Venezuela: The protest we’ve only just started talking about

The world can only fit so many crises in its vision at once.

After the nightmare of Ukraine concluded with the ousting of President Viktor Yanukovic, the world just woke up to the ongoing crisis in Venezuela. I embarrassingly first heard about the country’s problems last week while scrolling through my News Feed.

Since Nicholas Maduro took over the presidency after Hugo Chavez died last year, the country’s crippling issues have gone south. Inflation reached 56.2 percent in 2013. The bolivar, the nation’s currency, has lost nearly two-thirds of its value since its 2008 release.

The protests began on Feb. 4, when student activists in San Cristobal took to the streets in response to crime on campus. The next day, student activists in Maracaibo joined them.

Any and all dissent is next to treason in Maduro’s book. The government cracked down on the protest with beatings and tear gas.  Fourteen deaths and over 500 arrests have occurred since then. Maduro called for a peace conference tomorrow.

Within Venezuela, social media is the main information source on the protests for many of its citizens. Its own media remains muffled.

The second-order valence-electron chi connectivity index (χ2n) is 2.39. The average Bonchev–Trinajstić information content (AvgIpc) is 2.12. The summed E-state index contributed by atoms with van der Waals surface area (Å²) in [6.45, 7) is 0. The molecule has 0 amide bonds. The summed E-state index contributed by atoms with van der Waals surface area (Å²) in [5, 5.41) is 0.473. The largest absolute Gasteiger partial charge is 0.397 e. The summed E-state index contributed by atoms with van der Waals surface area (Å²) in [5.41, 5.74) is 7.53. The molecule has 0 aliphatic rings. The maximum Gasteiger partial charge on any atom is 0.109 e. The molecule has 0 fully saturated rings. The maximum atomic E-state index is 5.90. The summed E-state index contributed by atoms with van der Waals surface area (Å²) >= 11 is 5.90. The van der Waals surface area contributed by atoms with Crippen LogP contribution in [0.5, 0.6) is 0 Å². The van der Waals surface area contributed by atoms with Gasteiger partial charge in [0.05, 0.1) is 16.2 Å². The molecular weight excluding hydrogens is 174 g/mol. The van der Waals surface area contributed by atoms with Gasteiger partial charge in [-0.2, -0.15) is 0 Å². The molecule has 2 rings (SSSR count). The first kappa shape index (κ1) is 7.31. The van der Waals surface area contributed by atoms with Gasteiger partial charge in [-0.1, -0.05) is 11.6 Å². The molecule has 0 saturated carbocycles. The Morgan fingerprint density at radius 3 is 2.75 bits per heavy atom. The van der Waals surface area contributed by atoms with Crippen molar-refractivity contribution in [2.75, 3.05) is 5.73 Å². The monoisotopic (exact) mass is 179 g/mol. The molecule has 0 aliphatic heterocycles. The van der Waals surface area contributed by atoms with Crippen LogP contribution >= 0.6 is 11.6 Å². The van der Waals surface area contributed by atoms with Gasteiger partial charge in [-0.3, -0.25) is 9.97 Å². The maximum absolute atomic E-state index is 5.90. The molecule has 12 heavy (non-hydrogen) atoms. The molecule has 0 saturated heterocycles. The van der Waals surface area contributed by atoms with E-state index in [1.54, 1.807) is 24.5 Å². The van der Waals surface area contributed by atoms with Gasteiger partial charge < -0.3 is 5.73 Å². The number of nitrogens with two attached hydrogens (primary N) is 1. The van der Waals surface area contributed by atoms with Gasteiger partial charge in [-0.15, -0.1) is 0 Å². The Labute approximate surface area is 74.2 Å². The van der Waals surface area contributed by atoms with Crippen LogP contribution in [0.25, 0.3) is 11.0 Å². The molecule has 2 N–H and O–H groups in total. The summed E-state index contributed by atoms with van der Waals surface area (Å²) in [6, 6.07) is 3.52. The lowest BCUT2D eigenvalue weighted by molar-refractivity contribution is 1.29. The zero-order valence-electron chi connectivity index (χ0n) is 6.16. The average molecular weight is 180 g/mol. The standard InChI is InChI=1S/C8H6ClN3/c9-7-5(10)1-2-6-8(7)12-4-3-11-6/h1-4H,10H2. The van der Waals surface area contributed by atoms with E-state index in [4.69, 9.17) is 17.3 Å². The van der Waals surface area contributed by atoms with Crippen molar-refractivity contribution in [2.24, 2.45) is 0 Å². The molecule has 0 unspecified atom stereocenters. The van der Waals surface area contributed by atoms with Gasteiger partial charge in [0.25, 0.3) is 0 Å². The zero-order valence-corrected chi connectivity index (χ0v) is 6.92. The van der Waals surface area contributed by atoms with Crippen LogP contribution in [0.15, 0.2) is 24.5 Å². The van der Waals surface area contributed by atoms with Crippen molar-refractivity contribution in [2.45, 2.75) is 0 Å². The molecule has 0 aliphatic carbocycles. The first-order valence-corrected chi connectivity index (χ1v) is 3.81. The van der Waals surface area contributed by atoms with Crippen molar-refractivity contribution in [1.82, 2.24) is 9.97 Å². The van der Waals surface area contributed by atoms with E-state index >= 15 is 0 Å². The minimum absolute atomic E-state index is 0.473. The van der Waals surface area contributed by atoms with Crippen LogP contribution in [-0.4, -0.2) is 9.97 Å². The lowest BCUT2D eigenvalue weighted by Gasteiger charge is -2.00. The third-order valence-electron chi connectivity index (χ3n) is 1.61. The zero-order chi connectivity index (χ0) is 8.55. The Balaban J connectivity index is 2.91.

Coverage on Venezuela has picked up. The New York Times, CNN and NPR all had pieces on the protests and upcoming peace conference yesterday. But where were these headlines a few weeks ago?

The sad truth is that the world only has so much room on its radar for world crises. We live in a society that doesn’t sit still. We don’t have the patience to sit still before a class starts without pulling out our phones, let along keep tabs on international news.

Having the scope to digest the tragedies and irresponsibleness of our world is beyond most capabilities today. It’s the terrible truth of our generation and human nature in general. We have little attention for things that don’t affect us directly, and even less for the crises that are far away from us.

But in the end, those living 3,000 miles away are just as human as those we see in class every day. The fact that every aspect of these lives are being reshaped while many of us don’t notice should be more astonishing than it is. But sadly, I’m used to it.